Apache Beam pipeline configuration

Versions: Apache Beam 2.2.0 https://github.com/bartosz25/beam-learning

Despite the fact of serverless nature of Apache Beam's popular runners (e.g. Dataflow), the configuration is still an important point. This post, through some of provided runners, tries to shows why.

New ebook 🔥

Learn 84 ways to solve common data engineering problems with cloud services.

👉 I want my Early Access edition

This post explains how Apache Beam's pipelines can be configured. The first part shows some common options. The next one provides the options reserved for Dataflow's runner. The next one is devoted to Apache Spark runner. Finally the last part shows how to configure runners through some learning tests.

Pipeline basic options

The execution pipeline can be configured during its construction. Factory method Pipeline.create(PipelineOptions options) takes the list of options in parameters. Basically, among these options we can retrieve:

Dataflow runner configuration

When Apache Beam is executed with Google Cloud Platform Dataflow runner, it accepts additional options:

Dataflow backlog

Backlog in Dataflow defines the number of messages read from unbounded data source that haven't been processed yet.

Beside the options quoted above, Dataflow runner has a lot of other configuration properties. Most of them are related to the GCP configuration (credentials, zone, network...).

Spark runner configuration

Apache Spark is a data processing framework that was widely presented in the Apache Spark articles. Even if it appears as one of Beam's competitions, it also has its own runner that can be used to execute Beam's jobs in Spark environment. Unlike Dataflow's runner, Spark runner has less available options:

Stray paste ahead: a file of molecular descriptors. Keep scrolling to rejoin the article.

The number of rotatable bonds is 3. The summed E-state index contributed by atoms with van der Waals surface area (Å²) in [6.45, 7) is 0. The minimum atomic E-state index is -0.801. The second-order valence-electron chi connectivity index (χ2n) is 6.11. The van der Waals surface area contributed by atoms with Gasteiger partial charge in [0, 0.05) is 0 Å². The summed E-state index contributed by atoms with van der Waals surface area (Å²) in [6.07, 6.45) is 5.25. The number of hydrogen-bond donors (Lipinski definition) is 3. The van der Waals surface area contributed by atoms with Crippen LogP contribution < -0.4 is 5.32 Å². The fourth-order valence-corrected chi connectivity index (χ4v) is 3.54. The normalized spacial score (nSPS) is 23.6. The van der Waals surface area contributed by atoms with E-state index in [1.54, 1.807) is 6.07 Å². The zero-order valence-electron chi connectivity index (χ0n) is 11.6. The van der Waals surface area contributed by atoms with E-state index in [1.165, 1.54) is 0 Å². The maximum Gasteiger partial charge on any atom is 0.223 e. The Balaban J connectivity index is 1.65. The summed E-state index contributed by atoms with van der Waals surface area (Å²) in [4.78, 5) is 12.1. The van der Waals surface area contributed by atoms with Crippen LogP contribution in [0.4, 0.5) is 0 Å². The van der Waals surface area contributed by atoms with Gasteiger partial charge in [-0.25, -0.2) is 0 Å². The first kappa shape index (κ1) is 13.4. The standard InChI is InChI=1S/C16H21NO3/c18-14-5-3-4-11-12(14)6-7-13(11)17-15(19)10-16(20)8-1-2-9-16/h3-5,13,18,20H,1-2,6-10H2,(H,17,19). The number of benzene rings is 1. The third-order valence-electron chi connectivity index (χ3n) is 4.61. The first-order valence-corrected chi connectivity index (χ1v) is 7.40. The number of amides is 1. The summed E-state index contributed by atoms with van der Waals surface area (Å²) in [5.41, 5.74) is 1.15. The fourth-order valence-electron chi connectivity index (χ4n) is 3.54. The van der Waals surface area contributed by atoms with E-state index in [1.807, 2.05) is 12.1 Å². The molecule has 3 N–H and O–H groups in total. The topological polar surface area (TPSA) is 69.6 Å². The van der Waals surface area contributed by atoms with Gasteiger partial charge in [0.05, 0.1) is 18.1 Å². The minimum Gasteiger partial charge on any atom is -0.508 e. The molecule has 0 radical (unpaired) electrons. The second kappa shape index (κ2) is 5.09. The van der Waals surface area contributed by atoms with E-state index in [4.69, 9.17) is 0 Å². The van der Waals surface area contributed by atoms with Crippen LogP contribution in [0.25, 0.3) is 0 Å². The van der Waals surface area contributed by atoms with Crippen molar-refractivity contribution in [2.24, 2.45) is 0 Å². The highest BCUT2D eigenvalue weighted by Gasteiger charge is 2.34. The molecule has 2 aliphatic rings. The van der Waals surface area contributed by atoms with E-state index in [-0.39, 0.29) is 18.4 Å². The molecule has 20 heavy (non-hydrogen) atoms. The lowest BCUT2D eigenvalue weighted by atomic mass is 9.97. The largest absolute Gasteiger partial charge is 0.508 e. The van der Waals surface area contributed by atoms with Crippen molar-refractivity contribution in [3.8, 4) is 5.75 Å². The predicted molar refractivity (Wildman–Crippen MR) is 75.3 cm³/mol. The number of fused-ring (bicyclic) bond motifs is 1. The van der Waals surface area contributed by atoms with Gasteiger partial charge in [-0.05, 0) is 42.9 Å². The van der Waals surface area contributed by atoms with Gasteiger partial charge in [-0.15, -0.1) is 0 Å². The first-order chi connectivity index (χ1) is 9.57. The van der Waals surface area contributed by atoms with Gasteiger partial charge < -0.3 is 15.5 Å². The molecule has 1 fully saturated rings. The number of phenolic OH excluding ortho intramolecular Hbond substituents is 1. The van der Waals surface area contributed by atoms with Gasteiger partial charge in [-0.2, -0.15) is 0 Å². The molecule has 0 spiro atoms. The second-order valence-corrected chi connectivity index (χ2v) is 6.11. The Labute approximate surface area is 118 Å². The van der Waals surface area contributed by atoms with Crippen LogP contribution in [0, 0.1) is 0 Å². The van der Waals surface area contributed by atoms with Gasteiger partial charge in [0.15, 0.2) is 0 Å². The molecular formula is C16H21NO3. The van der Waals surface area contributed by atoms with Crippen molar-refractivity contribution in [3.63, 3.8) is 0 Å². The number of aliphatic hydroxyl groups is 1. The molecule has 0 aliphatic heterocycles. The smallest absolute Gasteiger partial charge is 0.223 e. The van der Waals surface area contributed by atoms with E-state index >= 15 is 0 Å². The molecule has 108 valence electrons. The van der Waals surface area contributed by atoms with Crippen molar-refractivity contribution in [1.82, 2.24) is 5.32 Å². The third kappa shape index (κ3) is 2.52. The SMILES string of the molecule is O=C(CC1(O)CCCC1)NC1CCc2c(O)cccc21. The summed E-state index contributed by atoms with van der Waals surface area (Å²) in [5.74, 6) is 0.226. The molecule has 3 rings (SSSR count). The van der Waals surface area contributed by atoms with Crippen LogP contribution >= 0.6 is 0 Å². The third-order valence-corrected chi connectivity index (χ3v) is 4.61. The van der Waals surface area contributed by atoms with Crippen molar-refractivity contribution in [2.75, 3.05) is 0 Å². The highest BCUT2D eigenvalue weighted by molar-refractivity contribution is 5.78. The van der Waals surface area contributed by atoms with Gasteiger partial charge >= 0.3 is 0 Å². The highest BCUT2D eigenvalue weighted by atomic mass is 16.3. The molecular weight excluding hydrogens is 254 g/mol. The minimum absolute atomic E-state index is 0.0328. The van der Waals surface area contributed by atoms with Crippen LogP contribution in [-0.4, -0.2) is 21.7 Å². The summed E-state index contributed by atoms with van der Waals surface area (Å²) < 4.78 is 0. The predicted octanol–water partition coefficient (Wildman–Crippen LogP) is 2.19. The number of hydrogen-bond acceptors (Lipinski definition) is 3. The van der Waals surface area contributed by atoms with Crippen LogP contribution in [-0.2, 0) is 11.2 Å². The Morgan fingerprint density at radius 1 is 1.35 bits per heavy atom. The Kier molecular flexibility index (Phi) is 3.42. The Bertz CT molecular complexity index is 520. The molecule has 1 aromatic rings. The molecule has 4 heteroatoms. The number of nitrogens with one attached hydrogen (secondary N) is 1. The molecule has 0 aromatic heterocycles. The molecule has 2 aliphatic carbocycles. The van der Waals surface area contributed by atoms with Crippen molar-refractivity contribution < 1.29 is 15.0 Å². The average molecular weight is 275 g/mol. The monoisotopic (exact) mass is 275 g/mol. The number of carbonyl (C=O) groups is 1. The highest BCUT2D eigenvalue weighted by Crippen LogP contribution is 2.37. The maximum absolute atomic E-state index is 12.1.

Beam pipeline configuration examples

Below lines present some examples of options shared by all runners:

public void should_fail_when_the_job_name_is_not_unique_and_stableUniqueNames_is_set_to_error() {
  PipelineOptions options = PipelineOptionsFactory.create();
  options.setJobName("stableUniqueNames set to ERROR");
  Pipeline pipeline = Pipeline.create(options);
  PCollection<String> lettersCollection = pipeline.apply(Create.of(Arrays.asList("a", "b", "c", "d")));

  lettersCollection.apply("Counter", Count.globally());
  lettersCollection.apply("Counter", Count.globally());

  assertThatThrownBy(() -> pipeline.run().waitUntilFinish()).isInstanceOf(IllegalStateException.class)
    .hasMessage("Pipeline update will not be possible because the following transforms " +
      "do not have stable unique names: Counter2.");

public void should_not_fail_on_setting_job_name_not_respecting_naming_rules_for_directrunner() {
  PipelineOptions options = PipelineOptionsFactory.create();
  // Only DataflowRunner is constrained by the naming conventions:
  // See org.apache.beam.runners.dataflow.DataflowRunner.fromOptions() where the RegEx validation is defined as
  // jobName.matches("[a-z]([-a-z0-9]*[a-z0-9])?")
  // DirectRunner is the default runner so there is no need to define it
  Pipeline pipeline = Pipeline.create(options);
  PCollection<String> lettersCollection = pipeline.apply(Create.of(Arrays.asList("a", "b", "c", "d")));

  lettersCollection.apply("Counter", Count.globally());


Apache Beam provides a lot of configuration options. They're defined on 2 categories: basic and runner. The first category groups the properties common for all execution environments, such as job name, runner's name or temporary files location. The second category groups the properties related to particular runners. As we could see, the richest one is Dataflow runner that helps to define the pipeline in much fine-grained way than Spark's runner. The last part shown some of common options in the example of JVM local runner.